3. The People Cutting Jobs May Never Have Really Understood the Work. Imagine working for someone who treats equity initiatives like a trendy accessory they can toss aside when it becomes inconvenient. Pro tip: you don’t want to work for them anyway! Now, I’m not saying this is true for every organization. It’s quite possible that the approach to the work has not moved the needle in any way. They may not have been measuring it. To cut any position is difficult. But a Chief Diversity Officer shouldn’t be the one in charge of doing all of the equity work, that’s everyone’s job. A CDO should be supervising and holding everyone accountable to their part in the work. If that is not the case, then the work was never really for this organization. If you were let go, whatever the reason, it’s still a tough pill to swallow. This might be a good time to analyze who’s really about it and surround yourself with individuals and organizations that are genuinely committed to the cause. Your passion and dedication to making a difference deserve an environment where they can thrive.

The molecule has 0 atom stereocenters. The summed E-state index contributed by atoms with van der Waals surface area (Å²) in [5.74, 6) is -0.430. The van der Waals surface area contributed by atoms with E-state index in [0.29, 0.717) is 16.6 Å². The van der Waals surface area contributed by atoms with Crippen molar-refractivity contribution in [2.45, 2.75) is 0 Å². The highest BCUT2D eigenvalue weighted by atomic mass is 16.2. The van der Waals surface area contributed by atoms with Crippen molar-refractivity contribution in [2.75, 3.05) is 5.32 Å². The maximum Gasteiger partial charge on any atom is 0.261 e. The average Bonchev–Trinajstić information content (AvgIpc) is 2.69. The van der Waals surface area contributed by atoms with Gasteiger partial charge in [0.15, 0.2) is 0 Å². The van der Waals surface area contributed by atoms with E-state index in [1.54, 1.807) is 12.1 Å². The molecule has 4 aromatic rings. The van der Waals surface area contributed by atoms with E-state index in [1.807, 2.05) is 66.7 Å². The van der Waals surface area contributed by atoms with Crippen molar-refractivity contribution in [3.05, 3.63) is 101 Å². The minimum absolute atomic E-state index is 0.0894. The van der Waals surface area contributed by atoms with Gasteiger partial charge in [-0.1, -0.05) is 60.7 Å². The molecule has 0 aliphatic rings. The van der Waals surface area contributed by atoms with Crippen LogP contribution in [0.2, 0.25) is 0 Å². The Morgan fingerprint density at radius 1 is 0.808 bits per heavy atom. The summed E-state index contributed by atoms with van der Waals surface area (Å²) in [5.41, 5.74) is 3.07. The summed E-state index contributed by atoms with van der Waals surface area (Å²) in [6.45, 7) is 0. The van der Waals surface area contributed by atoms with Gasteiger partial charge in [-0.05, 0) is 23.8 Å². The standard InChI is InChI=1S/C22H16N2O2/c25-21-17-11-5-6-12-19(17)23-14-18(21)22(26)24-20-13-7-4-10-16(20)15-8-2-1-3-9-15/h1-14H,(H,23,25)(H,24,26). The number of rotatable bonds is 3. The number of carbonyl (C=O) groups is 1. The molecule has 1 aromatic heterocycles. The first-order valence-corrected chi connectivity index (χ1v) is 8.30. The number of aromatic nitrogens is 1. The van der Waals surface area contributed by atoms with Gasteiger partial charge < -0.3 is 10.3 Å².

4. Ensure your approach to DEI isn’t causing more harm than good. We need to be very thoughtful about how we approach this work, because if DEI is not done well in an organization, it absolutely can cause more harm than good. Research has quantified the harmful effects of a poorly-executed DEI strategy. If the work is superficial, merely ticking boxes without enacting transformative change, it can foster a false sense of progress. This, in turn, creates a hostile environment for those who face everyday injustices, stifling their voices and dismissing their experiences as trivial. For instance, imagine a scenario where someone, let’s call her Keisha, tries to speak up about microaggressions. However, her concerns are brushed aside with remarks like, “Why are you always complaining?” “We did that training last year.” “I didn’t mean it like that.”  “You shouldn’t be so angry all the time.” Such responses reflect a lack of genuine commitment to DEI and exacerbate existing disparities. As you navigate the complexities of equity work, remember that it goes beyond mere tasks and initiatives. It’s about building relationships, understanding the human experience, and fostering empathy and understanding. A relational approach, which we’ll delve into further in an upcoming blog, emphasizes the significance of listening and learning from diverse perspectives. Collaboration, not isolation, is the key to building bridges and dismantling barriers. But it’s essential to acknowledge that this journey isn’t easy. The impact of your work will be more profound and sustainable when rooted in authentic relationships and collective buy-in. Of course, this doesn’t imply waiting for everyone to be on board before acting. Rather, it calls for a balance between progress and inclusivity. Many organizations have stumbled by approaching DEI in a way that alienates people before any meaningful steps are taken, leading to slow or limited progress. Perhaps the downsizing of CDO roles in some organizations is a result of not providing these leaders with the necessary tools for success. To truly infuse DEI into an organizational culture, it must go beyond being a mere strategic plan pillar or a passing trend. It must become the guiding ethos, requiring thoughtful strategy and change management. This way, your DEI efforts can genuinely flourish and create a positive, lasting impact on the organization and the people it serves.